How this pastor is helping a small, tight-knit community grieve after 3 deaths
‘Wherever you go, whoever you run into, it’s the first topic of conversation,' says Russell Austin
When pastor Russell Austin left the funeral for Minnie Bishop of Port de Grave last week, he learned the community's sadness was only just beginning.
On Aug. 2, Austin received a call that told him Carl Petten had died in a car accident just a few days shy of his 56th birthday. Evelyn Petten, 68, no relation, died suddenly in her husband's arms on the same day.
"Wherever you go, whoever you run into, it's the first topic of conversation," said Austin.
The three deaths have rocked the Conception Bay North community, and Austin has been busy offering condolences and helping people heal during one of the most difficult times in the area's history.
Bishop, 84, died July 29, a day after complaining of stomach problems.
"She was a lady that attended our church here often, and her son and his family attended our assembly. She lived in Coley's Point and had a lot of connections to our town and our church here," said Austin.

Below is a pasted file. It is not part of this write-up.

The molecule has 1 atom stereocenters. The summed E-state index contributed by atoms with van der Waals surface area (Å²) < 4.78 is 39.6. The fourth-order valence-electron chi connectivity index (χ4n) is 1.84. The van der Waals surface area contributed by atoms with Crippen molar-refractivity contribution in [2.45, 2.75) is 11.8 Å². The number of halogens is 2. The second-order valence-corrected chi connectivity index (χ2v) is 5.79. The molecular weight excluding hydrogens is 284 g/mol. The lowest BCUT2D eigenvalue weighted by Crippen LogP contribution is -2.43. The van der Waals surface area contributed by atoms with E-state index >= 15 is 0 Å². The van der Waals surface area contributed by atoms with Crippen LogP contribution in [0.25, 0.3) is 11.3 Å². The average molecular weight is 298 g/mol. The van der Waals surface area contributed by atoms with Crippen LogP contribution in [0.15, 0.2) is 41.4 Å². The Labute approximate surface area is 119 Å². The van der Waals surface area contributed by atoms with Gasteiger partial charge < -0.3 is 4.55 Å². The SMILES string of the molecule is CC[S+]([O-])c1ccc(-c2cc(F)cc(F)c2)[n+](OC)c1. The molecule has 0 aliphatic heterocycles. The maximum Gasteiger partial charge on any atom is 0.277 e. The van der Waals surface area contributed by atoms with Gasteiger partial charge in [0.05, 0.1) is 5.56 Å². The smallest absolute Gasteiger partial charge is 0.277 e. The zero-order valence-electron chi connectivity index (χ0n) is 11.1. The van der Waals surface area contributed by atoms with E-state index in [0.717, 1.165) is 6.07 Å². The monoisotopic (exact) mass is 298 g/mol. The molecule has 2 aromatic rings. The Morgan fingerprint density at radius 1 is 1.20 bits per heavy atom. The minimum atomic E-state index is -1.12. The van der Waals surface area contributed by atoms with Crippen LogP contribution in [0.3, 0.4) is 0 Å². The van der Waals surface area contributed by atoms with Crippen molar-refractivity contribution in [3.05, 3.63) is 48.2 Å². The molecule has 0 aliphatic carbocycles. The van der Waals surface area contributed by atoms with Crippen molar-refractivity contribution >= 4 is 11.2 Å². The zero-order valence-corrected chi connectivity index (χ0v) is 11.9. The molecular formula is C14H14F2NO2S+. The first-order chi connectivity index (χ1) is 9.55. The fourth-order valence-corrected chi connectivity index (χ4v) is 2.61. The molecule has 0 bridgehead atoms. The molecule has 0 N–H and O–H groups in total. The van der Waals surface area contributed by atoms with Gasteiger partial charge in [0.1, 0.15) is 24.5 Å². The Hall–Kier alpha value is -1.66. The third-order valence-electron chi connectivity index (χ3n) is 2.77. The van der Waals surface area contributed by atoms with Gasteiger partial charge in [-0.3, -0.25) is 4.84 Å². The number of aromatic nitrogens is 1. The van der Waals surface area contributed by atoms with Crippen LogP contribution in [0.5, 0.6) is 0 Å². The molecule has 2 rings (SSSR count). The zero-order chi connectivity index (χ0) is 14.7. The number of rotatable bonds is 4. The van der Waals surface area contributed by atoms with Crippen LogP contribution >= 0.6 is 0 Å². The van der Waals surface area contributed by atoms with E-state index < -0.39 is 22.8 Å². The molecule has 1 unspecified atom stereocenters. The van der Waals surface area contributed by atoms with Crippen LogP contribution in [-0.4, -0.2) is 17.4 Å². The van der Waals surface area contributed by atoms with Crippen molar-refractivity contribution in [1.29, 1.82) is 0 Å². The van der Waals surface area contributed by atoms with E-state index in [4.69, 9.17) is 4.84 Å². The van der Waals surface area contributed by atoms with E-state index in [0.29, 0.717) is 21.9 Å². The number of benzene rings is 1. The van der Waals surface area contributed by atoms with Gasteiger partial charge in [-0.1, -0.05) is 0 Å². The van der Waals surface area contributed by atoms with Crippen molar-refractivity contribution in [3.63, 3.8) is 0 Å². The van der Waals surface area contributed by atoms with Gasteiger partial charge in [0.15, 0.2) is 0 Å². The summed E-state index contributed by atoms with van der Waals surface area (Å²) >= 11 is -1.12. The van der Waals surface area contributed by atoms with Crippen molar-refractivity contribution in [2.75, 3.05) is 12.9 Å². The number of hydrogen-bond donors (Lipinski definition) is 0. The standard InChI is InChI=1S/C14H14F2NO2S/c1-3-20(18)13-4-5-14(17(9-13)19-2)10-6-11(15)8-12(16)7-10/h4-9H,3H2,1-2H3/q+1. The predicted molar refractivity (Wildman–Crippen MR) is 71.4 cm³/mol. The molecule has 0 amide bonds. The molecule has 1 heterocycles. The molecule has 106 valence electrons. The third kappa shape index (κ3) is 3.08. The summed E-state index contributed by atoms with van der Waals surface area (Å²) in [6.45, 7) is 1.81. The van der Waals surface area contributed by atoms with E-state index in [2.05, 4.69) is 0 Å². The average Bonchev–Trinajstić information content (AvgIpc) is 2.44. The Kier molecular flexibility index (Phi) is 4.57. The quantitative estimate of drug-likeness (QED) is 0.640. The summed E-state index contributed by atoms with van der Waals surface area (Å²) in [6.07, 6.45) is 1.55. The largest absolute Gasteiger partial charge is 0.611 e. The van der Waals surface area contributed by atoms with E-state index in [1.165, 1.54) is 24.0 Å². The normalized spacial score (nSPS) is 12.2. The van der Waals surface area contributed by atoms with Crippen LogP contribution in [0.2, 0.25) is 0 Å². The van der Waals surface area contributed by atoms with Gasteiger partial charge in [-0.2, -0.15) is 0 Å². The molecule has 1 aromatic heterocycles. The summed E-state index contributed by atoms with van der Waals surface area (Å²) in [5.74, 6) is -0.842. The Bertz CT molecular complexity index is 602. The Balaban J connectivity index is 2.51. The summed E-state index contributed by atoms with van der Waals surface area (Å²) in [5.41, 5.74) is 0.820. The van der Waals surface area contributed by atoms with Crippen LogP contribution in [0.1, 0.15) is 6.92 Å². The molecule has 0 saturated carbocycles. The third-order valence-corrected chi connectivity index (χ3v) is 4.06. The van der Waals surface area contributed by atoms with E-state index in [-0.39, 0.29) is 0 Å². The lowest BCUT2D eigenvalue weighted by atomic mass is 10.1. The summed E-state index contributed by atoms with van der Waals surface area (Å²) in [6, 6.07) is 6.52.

Then came the news of Carl Petten's tragic accident east of Gander, he said.
"His wife is still in the hospital, just recently transferred to Carbonear General Hospital," said Austin. "And then just while I was still at the family's house on Friday ministering to the family, I had a call that another member of our community, Evelyn Petten, had passed away that morning."
It's been a lot of bad news for a small community.
"There's been three deaths, and all sudden deaths that were not expected. And it's been a tough time for our community," he said.
The town mourns, together
"There's a heaviness here, I guess, that I've yet to experience in my time in Port de Grave. And it's just difficult days, and so many people are mourning the loss of friends and family and loved ones."
All of the mourning has had Austin spending a lot of time counselling community members.
"In my role as clergy and minister, I try to be present for families. I try my best to visit family members and to pray with them to support them. I sometimes read scripture, encouraging words for families," he said.
His best advice to those affected is to lean on each other.
"I encourage people to not be alone, to express their feelings, their grief, their emotions," he said.
"I encourage people to be near family to remember the good times, to hold onto the good memories and to really be there to support one another in difficult times. Because if we isolate ourselves, then I think that's only more recipe for disaster."
With files from The St. John's Morning Show